For Mort, it was staying true to his beliefs and NOT chopping off his friend's head, even though it would have been the easiest thing to do. Which sounds strange now I've written it, but if you read the book you'll understand.
5. Mort the Meek is very funny - which part / character did you enjoy writing the most?
Dialogue is always fun to write, especially as it sometimes writes itself. It's true. Once you have your characters clear in your head, they start talking all on their own and you have to type really fast to get down everything they say. It's bonkers! Obviously, in Mort the Meek, the characters come out with some ridiculous things, and it was a total joy to translate!
The narration is probably my next favourite thing, because I could play around with really icky adjectives (the boggy backstreets and slimy side streets), making Brutalia come alive as the most revolting island in the Salty Sea!
6. Why do the ravens get such a starring role?
When I started writing Mort, I didn't know what the story would be. I just had my main character and an ugly island...that's all. When I'm starting a story, I quite often jump in at the deep end and see what happens.
In this case, the ravens popped up as soon as I started writing; I was using them as a way to describe the desperation and hunger on Brutalia (always on the lookout for eyeballs!). Then, they suddenly appeared again when I needed a reason for Mort's friend, Weed to be in trouble (the queen accuses him of trapping a raven). That's when I realised that the ravens weren't going to go away. They wanted leading roles.
As the story developed, my mind stirred together Mort's troubles with the fact that the ravens would do anything for food, and the story began to come together.
7. How did your setting, Brutalia, develop - and how would you get by on the island?
I wouldn't cope with living on Brutalia very well at all. Slime and grime is okay, but I'm not a fan of randomly thumping people or tweaking their earlobes for no reason. I'd definitely be in the Pacifist Society, alongside Mort. It's not that I'm just scared of getting hurt (which I am); I don't understand the need for violence. It seems so cruel and unnecessary. We humans have clever brains and wonderfully rich language - surely there has to be a better way of sorting things out than using fists and weapons!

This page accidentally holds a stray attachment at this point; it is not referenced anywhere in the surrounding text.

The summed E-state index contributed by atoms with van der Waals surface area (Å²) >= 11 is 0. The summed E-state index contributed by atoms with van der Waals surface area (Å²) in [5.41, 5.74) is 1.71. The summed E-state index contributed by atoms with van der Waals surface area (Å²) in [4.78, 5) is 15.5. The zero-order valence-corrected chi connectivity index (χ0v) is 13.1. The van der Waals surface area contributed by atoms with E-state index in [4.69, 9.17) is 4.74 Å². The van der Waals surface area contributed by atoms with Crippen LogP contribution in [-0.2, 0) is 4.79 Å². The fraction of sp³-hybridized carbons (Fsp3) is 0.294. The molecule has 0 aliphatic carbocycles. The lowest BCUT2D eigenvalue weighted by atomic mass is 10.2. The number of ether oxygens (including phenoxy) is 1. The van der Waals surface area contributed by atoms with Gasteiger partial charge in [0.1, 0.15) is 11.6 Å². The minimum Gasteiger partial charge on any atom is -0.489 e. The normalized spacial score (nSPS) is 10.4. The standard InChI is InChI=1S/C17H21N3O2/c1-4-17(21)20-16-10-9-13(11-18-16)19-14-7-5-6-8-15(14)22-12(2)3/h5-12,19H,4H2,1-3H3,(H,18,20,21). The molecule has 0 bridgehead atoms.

Saying that, I absolutely love writing about dark and grotty things, and the island of Brutalia built itself in my mind rather quickly. I could close my eyes and see the harshness of the landscape and the rickety buildings and rats and splats and goo, and the words poured onto the page like slop from a bucket.
8. What do you think of George Ermos's illustrations? Do you have a favourite?
George Ermos is amazing, isn't he! My favourite illustrations are the crowd scenes - you can really sense the pushing and shoving, you can almost hear the noise and feel the fear. It's so evocative. He's really clever, and the book cover is incredible.
9. Apart from a great story, what would you like your readers to take from Mort's tale?
Don't think you have to know jujitsu or have big muscles to be a hero. Don't think you must have 'banter' or the best Nike trainers to be a big character. Being a hero isn't always about using force or doing something daring. You can be a hero just by standing up for what you believe in, which can be an act of supreme bravery in itself.